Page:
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News > U.S.

San Diego Declares COVID-19 Misinformation Public Health Crisis

  • Woman shows she got a COVID-19 vaccine, San Diego, California, U.S., Sept. 2021.

    Woman shows she got a COVID-19 vaccine, San Diego, California, U.S., Sept. 2021. | Photo: Twitter/ @SanDiegoCounty

Published 3 September 2021

Health workers were strongly in favor of the San Diego measure and warned that hospital resources were stretched too thin by the surge of COVID-19 cases.

After hours of vigorous, often contentious debate, San Diego County became the first in the United States to declare COVID-19 misinformation "a public health crisis."


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"Health misinformation is a national crisis and it requires all of us to fight against it together. It's time to trust science, doctors and public health experts," San Diego County Supervisor Nathan Fletcher, the author of the policy, tweeted.

"Combating health misinformation needs to start on the ground, in counties and cities across our nation," he added, characterizing the vocal nay-sayers who opposed the vote as "mostly right-wing, anti-vaxxers."

The San Diego County Board of Supervisors voted 3 to 2 in favor of the policy on Tuesday evening. The vote reflects the divisive nature of COVID-19 in America, which has resulted in more than 662,000 lives lost in the country. U.S. Surgeon General Vivek Murthy praised the measure in a tweet later, saying "it's the kind of bold action we need to ensure we all have accurate, science-based information to inform our health."

A tweet from Brooker for Congress, labeled a Democratic Libertarian on its Twitter page, replied to Murthy and Fletcher demanding similar action on the federal level.

"Why haven't you? Why have you refused to protect Americans from COVID disinformation & the antivaxxer terrorists pushing it. It's not a county's responsibility. It is literally your god damn job to declare COVID disinformation a national health crisis & save American lives," the tweet read.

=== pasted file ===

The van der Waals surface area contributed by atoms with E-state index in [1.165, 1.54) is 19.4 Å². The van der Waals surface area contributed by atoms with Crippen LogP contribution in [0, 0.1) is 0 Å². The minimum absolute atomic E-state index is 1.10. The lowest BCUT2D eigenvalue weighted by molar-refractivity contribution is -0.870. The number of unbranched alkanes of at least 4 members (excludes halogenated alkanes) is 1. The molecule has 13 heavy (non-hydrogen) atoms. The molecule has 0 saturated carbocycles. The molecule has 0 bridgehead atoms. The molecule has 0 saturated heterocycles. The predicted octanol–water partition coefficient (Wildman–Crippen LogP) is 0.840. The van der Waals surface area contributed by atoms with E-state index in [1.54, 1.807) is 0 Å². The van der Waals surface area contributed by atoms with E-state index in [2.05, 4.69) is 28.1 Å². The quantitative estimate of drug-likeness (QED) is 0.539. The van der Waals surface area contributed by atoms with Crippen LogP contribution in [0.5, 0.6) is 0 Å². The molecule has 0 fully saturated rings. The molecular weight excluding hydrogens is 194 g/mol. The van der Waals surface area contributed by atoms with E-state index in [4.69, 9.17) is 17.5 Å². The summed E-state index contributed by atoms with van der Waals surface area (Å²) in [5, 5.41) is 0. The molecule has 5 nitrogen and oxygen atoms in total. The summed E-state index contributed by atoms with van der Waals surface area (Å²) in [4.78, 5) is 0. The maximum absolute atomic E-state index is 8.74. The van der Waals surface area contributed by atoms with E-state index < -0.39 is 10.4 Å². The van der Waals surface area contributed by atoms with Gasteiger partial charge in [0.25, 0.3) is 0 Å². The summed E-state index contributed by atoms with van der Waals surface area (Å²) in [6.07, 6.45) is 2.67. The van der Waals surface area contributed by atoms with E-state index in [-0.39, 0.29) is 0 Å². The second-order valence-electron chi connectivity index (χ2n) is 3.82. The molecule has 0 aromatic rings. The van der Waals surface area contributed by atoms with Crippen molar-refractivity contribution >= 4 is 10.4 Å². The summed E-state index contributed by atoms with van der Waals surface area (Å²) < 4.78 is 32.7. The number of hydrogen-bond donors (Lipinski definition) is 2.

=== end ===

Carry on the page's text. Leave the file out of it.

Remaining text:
San Diego healthcare workers and hospital representatives working on the frontlines of the pandemic were strongly in favor of the San Diego measure and warned that hospital and public health resources were already stretched too thin by the recent surge of COVID-19 cases.

"We still don't have a mask mandate in San Diego County or a vaccine mandate for indoor drinking & dining and indoor concerts," said Twitter user Anna Karem. "Several hospital associations and local doctors have asked the county for a mask mandate and they refuse to take action."

Fletcher's resolution directed the County's Chief Administrative Officer to implement necessary strategies to combat COVID-19 misinformation, including tracking and identifying misinformation, understanding its sources, and tracing its costs and negative impacts.

The local authority will partner with trusted messengers to develop strategies to counter misinformation about COVID-19 and work with government agencies on the state and federal level to provide training, resources and educational programs to healthcare providers and the public to help communities distinguish evidence-based information from opinion and personal stories.

In July, Murthy described in the first surgeon general's advisory during his time serving in the current U.S. administration that the rise of false information around COVID-19 was an "urgent threat" and continued to put "lives at risk" and prolong the pandemic.

Murthy said Americans must do their part to fight misinformation, noting in some cases the simplest way to stop the spread was to not share something questionable read online. But since malicious actors capitalize on confusion, fear and sorrow online for profit and political gain by intentionally spreading falsehoods and conspiracy, the problem of COVID-19 disinformation seems intractable.

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